The voice of a young girl, Like gravel grinding stone to sand, or nails being raked across a chalkboard, it was far from sonorous. The cadence was off key, the diction was coarse beyond belief, and malice filled every syllable. And yet, one could still find a kind of beauty in its purity.

“Ah, so crude. So wasteful. So destructive. So meaningless. You don’t create anything at all, and accumulate nothing. Such a hideous creature… How is it that one such as you could exist?”

The voice of a beautiful woman. Clean, clear, and perfectly pleasant, you could fall in love without ever seeing her face. But no hint of human emotion could be felt from it, creating a sense of dissonance that evoked fear. What thoughts and feelings belied those words? It was impossible to tell.

Two goddesses faced each other. The field was not a field. This was a city, a place for humans to live. But as if a natural disaster had swept across the area, it was level for miles around. Not a trace of life could be seen. No hint of civilization. No hope for survival.

One fought for her King, and the other only for herself. One commanded shadows that were not shadows, one commanded light that was not light. The worst combination. Here in this battlefield, both within and without the confines of the great Game, those two great powers resumed their war once more.

An unmatched appetite for destruction clashed with an endless supply of wealth.

That day, the city of Beijing was wiped off the map. To this day, the cause remains unknown. But the culprits’ names were clearly displayed on the scoreboard for all to see, if they only knew where to look.


Last edited by Himegami Aisa on Wed Mar 08, 2017 10:12 pm; edited 5 times in total

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Re: Lunar Souls Gaze at the Sun

Post  Himegami Aisa on Thu Sep 15, 2016 5:37 pm

Chapter 1
Liquor and Gold Coins

Part 1


“Vaisravana and Ahriman, eh? I wish they’d just wipe each other out already... I wouldn’t have to spend a single cent if they did.”

“A miser is always a miser, I hic see… Things don’t just come free without you having to, to, to invest anything, you know! Hic.”

Killing time as they waited for their ride, the two of them continued exchanging banter. They acted like everything was perfectly normal, but they were a bizarre sight no matter how you looked at it.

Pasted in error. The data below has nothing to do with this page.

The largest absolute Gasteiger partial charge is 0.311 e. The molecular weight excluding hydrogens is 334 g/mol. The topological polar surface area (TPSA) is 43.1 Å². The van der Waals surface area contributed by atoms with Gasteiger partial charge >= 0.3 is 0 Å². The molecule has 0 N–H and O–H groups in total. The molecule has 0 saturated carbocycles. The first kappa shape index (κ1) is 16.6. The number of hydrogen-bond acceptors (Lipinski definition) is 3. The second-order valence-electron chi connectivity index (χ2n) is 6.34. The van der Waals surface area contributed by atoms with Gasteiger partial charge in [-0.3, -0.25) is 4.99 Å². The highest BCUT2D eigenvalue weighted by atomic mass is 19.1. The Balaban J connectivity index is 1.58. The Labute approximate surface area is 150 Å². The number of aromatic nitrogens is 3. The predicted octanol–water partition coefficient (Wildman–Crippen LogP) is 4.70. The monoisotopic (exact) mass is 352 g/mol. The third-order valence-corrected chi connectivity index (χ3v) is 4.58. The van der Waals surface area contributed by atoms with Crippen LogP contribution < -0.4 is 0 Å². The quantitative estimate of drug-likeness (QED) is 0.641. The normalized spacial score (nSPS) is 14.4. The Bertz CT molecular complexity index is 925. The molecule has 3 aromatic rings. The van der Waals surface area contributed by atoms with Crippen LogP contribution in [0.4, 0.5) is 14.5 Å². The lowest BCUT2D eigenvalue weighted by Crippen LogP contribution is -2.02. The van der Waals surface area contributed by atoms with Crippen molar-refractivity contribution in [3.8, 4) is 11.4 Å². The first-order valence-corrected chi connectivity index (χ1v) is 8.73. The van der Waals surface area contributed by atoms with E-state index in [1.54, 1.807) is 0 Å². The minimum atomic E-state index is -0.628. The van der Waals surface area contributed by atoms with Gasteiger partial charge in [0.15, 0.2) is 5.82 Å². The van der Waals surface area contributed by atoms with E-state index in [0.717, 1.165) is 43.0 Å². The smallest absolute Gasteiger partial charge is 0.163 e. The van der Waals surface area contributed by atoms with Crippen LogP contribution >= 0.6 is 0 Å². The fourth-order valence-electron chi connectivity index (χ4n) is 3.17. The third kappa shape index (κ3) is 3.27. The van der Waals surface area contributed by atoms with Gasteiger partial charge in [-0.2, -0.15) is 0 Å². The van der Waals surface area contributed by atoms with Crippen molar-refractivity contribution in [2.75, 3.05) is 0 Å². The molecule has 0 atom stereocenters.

The man was one thing. He wore cheap jeans that had obviously seen better days, looking more like they’d been washed with a stone in a river than a washing machine. Both his shirt and shoes appeared to be in a similar state. Alone, that might have given observers the impression of poverty, but the phone he held in his hand made a curious contrast with his attire. It was a top of the line model, having been released to the market less than a month ago. And despite the wear and tear, if you looked closer you’d find his clothes were void of even the smallest stain or spot of dirt. His hair was in order, and his body seemed clean as well. All in all, it was a strange mix of cheapness and luxury that formed the first hint as to his decidedly odd set of priorities.

And yet, if he were to compare himself to his companion’s strangeness, he could proudly declare himself to be utterly normal in comparison without even a trace of sarcasm. A lightly tanned girl of roughly the same age as he crouched on the ground beside him as he glanced down at her out of the corner of his eye. She wore a sleeveless blouse dyed a faded blue, a short pale green skirt, and a pair of sandals. With no socks, pants, or leggings almost the whole of her thighs were exposed, but he didn’t even glance at them, focusing the bulk of his attention upon his phone instead.

The girl cradled a half-empty bottle of wine in her arms like a baby as she nagged him, obviously drunk, and atop her head stood a pair of twitching rabbit ears.

They grew directly from her scalp, their fur the same dark black color as the rest of her hair. There was no sign that they were connected to any sort of hat or headband. And indeed, they were not animatronic, they were not a fashion statement, and they were not a hallucination. The girl had genuine rabbit ears growing out of the top of her head in addition to the two normal ones situated in the normal places. Somehow, it didn't feel unnatural to see them atop her head. Instead, one got the feeling it would be even stranger to see her without them. But that very fact was what made her such a bizarre sight. Her very presence seemed to exude abnormality.